A tsunami as powerful as that created in the simulation is estimated to occur once every several hundred years.
There's little recorded evidence of a destructive tsunami in Southern California in modern times. But the 1964 Alaska tsunami killed 10 people in Crescent City.
Other areas that could be inundated under this kind of tsunami include parts of Belmont Shore as well as Naples Island in Long Beach, portions of Sunset Beach and Seal Beach in Orange County, much of Balboa Peninsula and all of Balboa Island in Newport Beach, and Mission Beach in San Diego.
The Ports of Los Angeles and Long Beach would have to order immediate evacuations, and they would be left idle for as many as two days. The warning time the ports would receive in this scenario might not be enough to complete the vessel evacuation plan.
A toxic stew of ship debris and fuel and pesticide-laden runoff from flooded farms could take years to clean up.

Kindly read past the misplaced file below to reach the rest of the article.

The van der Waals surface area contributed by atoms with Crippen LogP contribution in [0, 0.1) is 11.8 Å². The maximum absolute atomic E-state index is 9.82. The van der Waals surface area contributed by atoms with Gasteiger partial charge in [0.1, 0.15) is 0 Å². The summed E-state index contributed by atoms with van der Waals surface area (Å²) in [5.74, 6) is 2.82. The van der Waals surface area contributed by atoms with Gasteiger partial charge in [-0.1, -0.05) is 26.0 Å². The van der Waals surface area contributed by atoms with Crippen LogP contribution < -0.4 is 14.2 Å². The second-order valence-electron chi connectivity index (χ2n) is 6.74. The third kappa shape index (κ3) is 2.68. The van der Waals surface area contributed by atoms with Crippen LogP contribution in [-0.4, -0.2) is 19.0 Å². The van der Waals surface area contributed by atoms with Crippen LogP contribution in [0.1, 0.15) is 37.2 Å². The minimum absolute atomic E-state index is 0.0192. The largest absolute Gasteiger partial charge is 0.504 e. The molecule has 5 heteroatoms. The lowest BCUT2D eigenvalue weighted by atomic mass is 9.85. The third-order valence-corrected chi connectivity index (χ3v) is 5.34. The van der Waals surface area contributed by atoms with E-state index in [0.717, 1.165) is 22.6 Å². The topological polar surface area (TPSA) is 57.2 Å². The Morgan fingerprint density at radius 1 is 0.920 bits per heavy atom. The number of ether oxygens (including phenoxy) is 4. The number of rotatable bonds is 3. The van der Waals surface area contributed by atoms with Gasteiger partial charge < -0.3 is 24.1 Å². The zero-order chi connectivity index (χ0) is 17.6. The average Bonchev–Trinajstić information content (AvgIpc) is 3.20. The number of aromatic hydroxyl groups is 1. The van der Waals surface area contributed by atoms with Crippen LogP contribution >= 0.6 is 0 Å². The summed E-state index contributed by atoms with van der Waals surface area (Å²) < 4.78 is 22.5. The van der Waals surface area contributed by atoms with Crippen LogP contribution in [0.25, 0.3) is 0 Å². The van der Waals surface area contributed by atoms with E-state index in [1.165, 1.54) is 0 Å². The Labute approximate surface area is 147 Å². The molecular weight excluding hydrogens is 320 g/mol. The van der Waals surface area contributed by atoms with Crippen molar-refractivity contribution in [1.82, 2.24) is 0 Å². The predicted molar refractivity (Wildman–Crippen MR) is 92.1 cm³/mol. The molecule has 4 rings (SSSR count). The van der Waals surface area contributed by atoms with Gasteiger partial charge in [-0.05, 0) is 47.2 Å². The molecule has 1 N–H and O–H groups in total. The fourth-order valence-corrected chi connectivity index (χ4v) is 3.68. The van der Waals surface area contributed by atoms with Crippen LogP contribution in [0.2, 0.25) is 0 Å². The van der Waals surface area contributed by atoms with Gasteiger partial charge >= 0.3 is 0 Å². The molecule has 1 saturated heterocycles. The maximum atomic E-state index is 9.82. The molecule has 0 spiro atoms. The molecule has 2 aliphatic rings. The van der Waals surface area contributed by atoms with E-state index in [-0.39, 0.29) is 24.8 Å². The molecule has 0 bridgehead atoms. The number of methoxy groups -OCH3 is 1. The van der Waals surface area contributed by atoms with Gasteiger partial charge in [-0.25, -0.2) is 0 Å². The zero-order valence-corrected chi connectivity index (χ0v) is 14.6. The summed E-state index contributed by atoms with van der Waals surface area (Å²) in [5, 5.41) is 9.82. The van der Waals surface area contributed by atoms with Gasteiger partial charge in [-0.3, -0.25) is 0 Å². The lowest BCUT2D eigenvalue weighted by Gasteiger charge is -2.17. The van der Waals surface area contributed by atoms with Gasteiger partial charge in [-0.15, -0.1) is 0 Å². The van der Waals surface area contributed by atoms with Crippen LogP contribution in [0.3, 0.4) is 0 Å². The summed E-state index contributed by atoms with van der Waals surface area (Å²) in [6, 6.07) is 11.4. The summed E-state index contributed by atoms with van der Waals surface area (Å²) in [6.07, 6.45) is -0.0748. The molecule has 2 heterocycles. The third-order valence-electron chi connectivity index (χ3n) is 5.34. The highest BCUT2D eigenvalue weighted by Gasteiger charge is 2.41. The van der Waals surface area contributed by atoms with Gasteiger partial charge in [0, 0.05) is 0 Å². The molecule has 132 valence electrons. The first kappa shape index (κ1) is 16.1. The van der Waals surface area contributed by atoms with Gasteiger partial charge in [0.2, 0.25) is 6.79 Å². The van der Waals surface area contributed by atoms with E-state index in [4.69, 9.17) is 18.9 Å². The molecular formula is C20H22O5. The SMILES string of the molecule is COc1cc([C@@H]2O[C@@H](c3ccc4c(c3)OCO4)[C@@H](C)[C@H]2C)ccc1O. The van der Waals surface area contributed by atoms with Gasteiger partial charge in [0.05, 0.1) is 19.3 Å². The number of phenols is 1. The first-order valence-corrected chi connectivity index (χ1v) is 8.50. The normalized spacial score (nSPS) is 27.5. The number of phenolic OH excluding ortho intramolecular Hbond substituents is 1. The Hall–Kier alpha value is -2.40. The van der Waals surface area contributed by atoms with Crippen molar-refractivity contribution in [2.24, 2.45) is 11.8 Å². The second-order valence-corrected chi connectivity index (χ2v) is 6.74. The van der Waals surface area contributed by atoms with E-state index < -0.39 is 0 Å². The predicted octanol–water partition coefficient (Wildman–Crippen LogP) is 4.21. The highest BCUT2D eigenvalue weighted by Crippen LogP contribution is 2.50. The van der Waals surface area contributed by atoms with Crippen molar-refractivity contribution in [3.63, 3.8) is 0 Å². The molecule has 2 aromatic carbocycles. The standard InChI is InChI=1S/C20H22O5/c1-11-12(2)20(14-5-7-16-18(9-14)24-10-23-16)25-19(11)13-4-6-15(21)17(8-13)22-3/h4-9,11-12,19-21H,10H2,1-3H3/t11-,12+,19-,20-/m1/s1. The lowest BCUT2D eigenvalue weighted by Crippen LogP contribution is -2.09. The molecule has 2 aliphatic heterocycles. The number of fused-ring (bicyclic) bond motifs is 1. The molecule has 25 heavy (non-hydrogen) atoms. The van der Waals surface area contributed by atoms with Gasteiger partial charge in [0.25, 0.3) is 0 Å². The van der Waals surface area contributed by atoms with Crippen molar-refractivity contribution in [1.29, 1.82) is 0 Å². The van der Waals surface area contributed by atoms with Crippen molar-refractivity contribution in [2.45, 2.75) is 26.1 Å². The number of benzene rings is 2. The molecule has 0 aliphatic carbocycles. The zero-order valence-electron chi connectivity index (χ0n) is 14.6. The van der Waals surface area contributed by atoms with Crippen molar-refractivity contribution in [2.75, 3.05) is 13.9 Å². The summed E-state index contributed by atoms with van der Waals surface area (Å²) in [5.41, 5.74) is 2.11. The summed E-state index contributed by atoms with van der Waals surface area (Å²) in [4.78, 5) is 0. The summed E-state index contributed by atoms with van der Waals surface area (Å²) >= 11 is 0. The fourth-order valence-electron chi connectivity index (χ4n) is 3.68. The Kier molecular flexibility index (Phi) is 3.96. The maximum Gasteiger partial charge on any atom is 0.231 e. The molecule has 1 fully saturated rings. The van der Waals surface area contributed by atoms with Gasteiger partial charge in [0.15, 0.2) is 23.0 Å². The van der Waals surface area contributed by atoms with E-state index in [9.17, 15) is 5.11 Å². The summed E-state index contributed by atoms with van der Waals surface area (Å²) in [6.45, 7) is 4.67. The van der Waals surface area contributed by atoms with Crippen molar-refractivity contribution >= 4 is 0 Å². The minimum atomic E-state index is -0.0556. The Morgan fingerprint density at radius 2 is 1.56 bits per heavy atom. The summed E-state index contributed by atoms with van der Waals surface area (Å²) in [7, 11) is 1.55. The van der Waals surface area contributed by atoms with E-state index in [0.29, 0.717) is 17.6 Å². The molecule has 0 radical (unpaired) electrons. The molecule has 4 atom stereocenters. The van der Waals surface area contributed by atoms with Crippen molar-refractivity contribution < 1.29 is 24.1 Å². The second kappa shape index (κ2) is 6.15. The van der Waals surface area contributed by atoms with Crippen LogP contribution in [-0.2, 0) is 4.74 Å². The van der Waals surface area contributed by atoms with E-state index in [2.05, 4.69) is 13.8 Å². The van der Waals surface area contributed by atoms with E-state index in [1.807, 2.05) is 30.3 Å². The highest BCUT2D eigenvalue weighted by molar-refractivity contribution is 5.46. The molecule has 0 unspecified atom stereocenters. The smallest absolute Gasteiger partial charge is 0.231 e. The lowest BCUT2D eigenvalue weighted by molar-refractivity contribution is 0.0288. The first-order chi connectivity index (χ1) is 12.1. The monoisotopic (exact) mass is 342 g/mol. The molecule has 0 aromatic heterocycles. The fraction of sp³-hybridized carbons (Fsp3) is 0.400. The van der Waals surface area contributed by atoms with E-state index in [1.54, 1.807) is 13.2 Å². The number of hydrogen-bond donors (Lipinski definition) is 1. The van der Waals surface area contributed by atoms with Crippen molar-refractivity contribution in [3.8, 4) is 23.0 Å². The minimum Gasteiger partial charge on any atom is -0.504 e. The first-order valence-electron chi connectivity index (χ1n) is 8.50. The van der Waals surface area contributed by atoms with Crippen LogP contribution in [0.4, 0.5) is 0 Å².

Rich Baratta, the director of risk management for the Port of Long Beach, said damage to Southern California ports would be tempered by the fact that they actually face south, not west.
"There is a benefit to us in the sense that we don't get the surges and potential damage that the ports get up in Humboldt and Northern California, because the mouths of their ports face the open sea," he said.
Roads across the state could be damaged by a tsunami, including Pacific Coast Highway in Malibu and Orange County, Interstate 5 near Camp Pendleton, and Interstate 80 in Emeryville, just north of Oakland.
In Northern California, experts warned of damage to the Port of San Francisco's headquarters and the Bay Bridge toll plaza in Oakland. Pier 39 and Fisherman's Wharf are also in the danger zone. A tsunami could permanently wash away beaches in Malibu and Laguna.
Tsunamis have been an under-scrutinized hazard for years, particularly before the 2004 Sumatra tsunami and the 2011 Japan tsunami brought attention to the hazard.
A map of the inundation zones surmised under this tsunami scenario can be found at the California Department of Conservation website.